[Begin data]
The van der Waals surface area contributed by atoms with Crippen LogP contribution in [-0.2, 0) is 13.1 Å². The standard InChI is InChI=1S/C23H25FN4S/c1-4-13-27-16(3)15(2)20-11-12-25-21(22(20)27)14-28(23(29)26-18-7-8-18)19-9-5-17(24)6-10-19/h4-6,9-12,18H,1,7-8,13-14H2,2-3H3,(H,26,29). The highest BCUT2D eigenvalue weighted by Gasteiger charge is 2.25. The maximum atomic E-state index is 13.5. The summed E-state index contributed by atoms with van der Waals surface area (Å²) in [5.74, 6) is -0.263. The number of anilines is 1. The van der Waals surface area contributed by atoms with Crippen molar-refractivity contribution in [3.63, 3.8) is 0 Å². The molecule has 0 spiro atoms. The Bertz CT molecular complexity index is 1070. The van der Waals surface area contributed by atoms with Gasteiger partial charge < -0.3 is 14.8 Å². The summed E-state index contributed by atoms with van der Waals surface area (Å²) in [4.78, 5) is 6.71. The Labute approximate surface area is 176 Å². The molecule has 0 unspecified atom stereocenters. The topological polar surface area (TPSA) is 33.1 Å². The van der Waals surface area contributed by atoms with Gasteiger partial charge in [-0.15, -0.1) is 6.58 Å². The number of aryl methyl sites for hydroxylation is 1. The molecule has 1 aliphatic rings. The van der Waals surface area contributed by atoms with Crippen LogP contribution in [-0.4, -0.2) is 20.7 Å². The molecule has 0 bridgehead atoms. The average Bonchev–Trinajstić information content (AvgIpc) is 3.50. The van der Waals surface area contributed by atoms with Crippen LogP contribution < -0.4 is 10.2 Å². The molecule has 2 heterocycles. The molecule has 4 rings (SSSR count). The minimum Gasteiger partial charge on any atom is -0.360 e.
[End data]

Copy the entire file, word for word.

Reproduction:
The van der Waals surface area contributed by atoms with Crippen LogP contribution in [-0.2, 0) is 13.1 Å². The standard InChI is InChI=1S/C23H25FN4S/c1-4-13-27-16(3)15(2)20-11-12-25-21(22(20)27)14-28(23(29)26-18-7-8-18)19-9-5-17(24)6-10-19/h4-6,9-12,18H,1,7-8,13-14H2,2-3H3,(H,26,29). The highest BCUT2D eigenvalue weighted by Gasteiger charge is 2.25. The maximum atomic E-state index is 13.5. The summed E-state index contributed by atoms with van der Waals surface area (Å²) in [5.74, 6) is -0.263. The number of anilines is 1. The van der Waals surface area contributed by atoms with Crippen molar-refractivity contribution in [3.63, 3.8) is 0 Å². The molecule has 0 spiro atoms. The Bertz CT molecular complexity index is 1070. The van der Waals surface area contributed by atoms with Gasteiger partial charge < -0.3 is 14.8 Å². The summed E-state index contributed by atoms with van der Waals surface area (Å²) in [4.78, 5) is 6.71. The Labute approximate surface area is 176 Å². The molecule has 0 unspecified atom stereocenters. The topological polar surface area (TPSA) is 33.1 Å². The van der Waals surface area contributed by atoms with Gasteiger partial charge in [-0.15, -0.1) is 6.58 Å². The number of aryl methyl sites for hydroxylation is 1. The molecule has 1 aliphatic rings. The van der Waals surface area contributed by atoms with Crippen LogP contribution in [-0.4, -0.2) is 20.7 Å². The molecule has 0 bridgehead atoms. The average Bonchev–Trinajstić information content (AvgIpc) is 3.50. The van der Waals surface area contributed by atoms with Crippen LogP contribution < -0.4 is 10.2 Å². The molecule has 2 heterocycles. The molecule has 4 rings (SSSR count). The minimum Gasteiger partial charge on any atom is -0.360 e.